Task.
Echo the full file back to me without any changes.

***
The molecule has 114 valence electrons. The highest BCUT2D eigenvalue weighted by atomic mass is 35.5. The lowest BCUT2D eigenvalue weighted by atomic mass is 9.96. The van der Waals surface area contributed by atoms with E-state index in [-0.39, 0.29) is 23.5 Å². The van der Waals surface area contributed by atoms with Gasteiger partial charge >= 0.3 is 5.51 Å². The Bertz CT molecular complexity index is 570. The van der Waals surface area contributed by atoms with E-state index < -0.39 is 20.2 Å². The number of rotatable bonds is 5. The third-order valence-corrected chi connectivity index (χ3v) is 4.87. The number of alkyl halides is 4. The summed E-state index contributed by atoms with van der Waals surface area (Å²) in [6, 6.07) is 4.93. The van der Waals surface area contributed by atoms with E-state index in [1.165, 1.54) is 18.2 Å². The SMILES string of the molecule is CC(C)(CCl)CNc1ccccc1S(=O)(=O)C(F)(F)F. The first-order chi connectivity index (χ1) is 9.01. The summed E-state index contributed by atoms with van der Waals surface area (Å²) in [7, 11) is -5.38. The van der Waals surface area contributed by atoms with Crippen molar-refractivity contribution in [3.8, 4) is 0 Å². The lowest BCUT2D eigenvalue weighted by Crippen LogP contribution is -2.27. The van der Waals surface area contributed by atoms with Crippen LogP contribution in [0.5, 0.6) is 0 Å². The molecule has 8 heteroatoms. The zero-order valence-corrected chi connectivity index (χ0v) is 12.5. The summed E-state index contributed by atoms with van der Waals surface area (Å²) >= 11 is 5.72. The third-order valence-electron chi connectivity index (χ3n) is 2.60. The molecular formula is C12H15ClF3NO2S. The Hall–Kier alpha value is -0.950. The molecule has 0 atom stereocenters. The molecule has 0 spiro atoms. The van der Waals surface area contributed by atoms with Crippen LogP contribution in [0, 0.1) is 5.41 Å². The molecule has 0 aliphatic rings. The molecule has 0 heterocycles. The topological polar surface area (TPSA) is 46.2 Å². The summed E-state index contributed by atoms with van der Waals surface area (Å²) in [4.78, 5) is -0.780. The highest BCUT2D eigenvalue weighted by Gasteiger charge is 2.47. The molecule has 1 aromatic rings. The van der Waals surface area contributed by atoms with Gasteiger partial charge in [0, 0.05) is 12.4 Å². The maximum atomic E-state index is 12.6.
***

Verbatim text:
The molecule has 114 valence electrons. The highest BCUT2D eigenvalue weighted by atomic mass is 35.5. The lowest BCUT2D eigenvalue weighted by atomic mass is 9.96. The van der Waals surface area contributed by atoms with E-state index in [-0.39, 0.29) is 23.5 Å². The van der Waals surface area contributed by atoms with Gasteiger partial charge >= 0.3 is 5.51 Å². The Bertz CT molecular complexity index is 570. The van der Waals surface area contributed by atoms with E-state index < -0.39 is 20.2 Å². The number of rotatable bonds is 5. The third-order valence-corrected chi connectivity index (χ3v) is 4.87. The number of alkyl halides is 4. The summed E-state index contributed by atoms with van der Waals surface area (Å²) in [6, 6.07) is 4.93. The van der Waals surface area contributed by atoms with E-state index in [1.165, 1.54) is 18.2 Å². The SMILES string of the molecule is CC(C)(CCl)CNc1ccccc1S(=O)(=O)C(F)(F)F. The first-order chi connectivity index (χ1) is 9.01. The summed E-state index contributed by atoms with van der Waals surface area (Å²) in [7, 11) is -5.38. The van der Waals surface area contributed by atoms with Crippen molar-refractivity contribution in [3.8, 4) is 0 Å². The lowest BCUT2D eigenvalue weighted by Crippen LogP contribution is -2.27. The van der Waals surface area contributed by atoms with Crippen LogP contribution in [0.5, 0.6) is 0 Å². The molecule has 8 heteroatoms. The zero-order valence-corrected chi connectivity index (χ0v) is 12.5. The summed E-state index contributed by atoms with van der Waals surface area (Å²) >= 11 is 5.72. The third-order valence-electron chi connectivity index (χ3n) is 2.60. The molecular formula is C12H15ClF3NO2S. The Hall–Kier alpha value is -0.950. The molecule has 0 atom stereocenters. The molecule has 0 spiro atoms. The van der Waals surface area contributed by atoms with Crippen LogP contribution in [0, 0.1) is 5.41 Å². The molecule has 0 aliphatic rings. The molecule has 0 heterocycles. The topological polar surface area (TPSA) is 46.2 Å². The summed E-state index contributed by atoms with van der Waals surface area (Å²) in [4.78, 5) is -0.780. The highest BCUT2D eigenvalue weighted by Gasteiger charge is 2.47. The molecule has 1 aromatic rings. The van der Waals surface area contributed by atoms with Gasteiger partial charge in [0, 0.05) is 12.4 Å². The maximum atomic E-state index is 12.6.